In the recent decision of Davidson Well Drilling Limited (Re), 2016 ABQB 416 (“Davidson”) the Court of Queen’s Bench of Alberta held that the 90-day lien period to register a lien against an “oil or gas well” or “oil or gas well site” applies to drilling on oil sands mines. The Court also concluded that the costs of trucking equipment away from a project site after it is completed may, in certain circumstances, be properly included in a builders’ lien.

Under Section 41 of the Builders’ Lien Act, RSA 2000 c B-7 (“BLA”), a lien for materials or the performance of services must, in almost every instance, be filed within the 45-day lien period starting from the day that the last of the materials or services are provided or the relevant contract is abandoned. The BLA does, however, provide a special exception respecting liens for improvements to an “oil or gas well” or “to an oil or gas well site”, by extending the lien period to 90 days. As the terms “oil or gas well” and “oil or gas well site” are not defined terms in the BLA, the prevailing legal and oil industry wisdom, prior to Davidson, has been that the extended 90-day period does not apply to non-traditional oil and gas extraction methods, such as the open pit mining methods often used on oil sands sites.

In Davidson, Davidson Well Drilling Limited was contracted to perform work on two Syncrude Canada Limited (“Syncrude “) open pit oil sands mining sites (the “Syncrude Lands”), which consisted of resource coring, geotechnical testing, sonic/auger rig drilling, dewatering/depressurizing and exploration work (the “Work”). Importantly, the Work involved drilling wells for resource coring to explore the location of bitumen from which oil would be processed. The Work was exploratory and there was no mineral extraction or direct recovery of oil and gas from these wells. Davidson subcontracted the Work to a number of subtrades (the “Subcontractors”).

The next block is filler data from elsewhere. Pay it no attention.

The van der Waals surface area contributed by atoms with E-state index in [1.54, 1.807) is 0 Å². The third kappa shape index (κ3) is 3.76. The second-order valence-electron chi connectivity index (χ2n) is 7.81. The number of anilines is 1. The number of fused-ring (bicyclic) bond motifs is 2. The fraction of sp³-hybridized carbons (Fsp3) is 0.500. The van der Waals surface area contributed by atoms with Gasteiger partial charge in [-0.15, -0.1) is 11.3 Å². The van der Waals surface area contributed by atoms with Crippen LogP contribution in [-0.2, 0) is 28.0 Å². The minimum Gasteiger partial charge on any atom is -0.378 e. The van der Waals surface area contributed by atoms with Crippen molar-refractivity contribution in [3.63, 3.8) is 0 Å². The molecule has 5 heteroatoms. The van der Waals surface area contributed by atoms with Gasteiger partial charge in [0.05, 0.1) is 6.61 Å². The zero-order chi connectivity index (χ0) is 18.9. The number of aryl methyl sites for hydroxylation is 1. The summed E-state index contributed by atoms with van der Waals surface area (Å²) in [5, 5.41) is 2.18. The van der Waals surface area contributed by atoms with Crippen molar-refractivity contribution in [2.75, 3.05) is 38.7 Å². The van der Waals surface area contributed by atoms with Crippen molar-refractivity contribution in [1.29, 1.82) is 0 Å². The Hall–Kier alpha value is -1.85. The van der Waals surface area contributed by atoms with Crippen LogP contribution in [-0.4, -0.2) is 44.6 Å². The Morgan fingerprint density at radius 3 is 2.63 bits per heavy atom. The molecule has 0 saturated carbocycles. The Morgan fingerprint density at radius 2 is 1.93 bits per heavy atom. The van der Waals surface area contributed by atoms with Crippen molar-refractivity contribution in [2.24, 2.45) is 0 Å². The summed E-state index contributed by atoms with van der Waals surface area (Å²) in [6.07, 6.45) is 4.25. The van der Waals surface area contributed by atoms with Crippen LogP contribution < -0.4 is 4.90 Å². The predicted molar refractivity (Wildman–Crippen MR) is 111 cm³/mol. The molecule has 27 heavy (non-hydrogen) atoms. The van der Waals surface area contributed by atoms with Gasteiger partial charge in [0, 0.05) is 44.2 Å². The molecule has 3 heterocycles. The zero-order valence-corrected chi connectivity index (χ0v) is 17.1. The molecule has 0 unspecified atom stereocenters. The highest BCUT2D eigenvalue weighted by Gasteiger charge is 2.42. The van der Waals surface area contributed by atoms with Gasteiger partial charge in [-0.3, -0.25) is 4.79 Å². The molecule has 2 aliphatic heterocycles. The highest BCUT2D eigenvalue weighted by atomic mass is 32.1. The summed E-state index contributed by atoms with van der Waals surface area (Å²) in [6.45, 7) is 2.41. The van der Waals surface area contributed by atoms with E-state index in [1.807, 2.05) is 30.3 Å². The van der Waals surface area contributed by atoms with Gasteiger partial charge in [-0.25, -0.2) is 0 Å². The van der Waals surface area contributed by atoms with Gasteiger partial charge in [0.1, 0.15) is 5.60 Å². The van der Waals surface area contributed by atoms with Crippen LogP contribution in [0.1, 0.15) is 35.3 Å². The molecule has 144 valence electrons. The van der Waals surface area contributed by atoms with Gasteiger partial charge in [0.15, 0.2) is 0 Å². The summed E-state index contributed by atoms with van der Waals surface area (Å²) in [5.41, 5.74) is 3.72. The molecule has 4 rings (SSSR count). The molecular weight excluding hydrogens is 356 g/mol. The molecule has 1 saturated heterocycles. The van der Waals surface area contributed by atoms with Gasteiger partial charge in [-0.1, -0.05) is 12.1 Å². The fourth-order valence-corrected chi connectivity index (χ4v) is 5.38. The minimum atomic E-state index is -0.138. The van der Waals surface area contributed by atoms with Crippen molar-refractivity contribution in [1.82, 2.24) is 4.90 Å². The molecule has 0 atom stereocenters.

Syncrude terminated its agreement with Davidson on February 25, 2013 and a receiver (the “Receiver”) was appointed on April 16, 2013. A number of the Subcontractors liened the Syncrude Lands.

On application by the Receiver seeking approval of its proposed distribution of the lien funds (pursuant to a settlement agreement with Syncrude that validated some but not all of the liens) and a cross-application by the Subcontractors to have their liens declared valid, the primary issue before the Court was whether the Work was done respecting improvements to an “oil or gas well” or to an “oil or gas well site”. The answer to this question was important as it would determine whether the 45-day or the 90-day lien period applied and whether the Subcontractors lien claims registered after the 45-day period (but before the 90-day lien period) were valid.

At the hearing of the application, the Receiver’s position was that the Syncrude Lands were open pit mines, not oil or gas wells or well sites and that in any event the work done to the sites was not in relation to the extraction of oil or gas. In contrast, the Subcontractors argued that the purpose of the extended 90-day lien period was to benefit contractors that drill oil or gas wells or service oil or gas well sites. As such, the Subcontractors argued, it is the activity of oil or gas well drilling and servicing of such sites that matters, and not the location of the Work that triggers the extended 90-day lien period.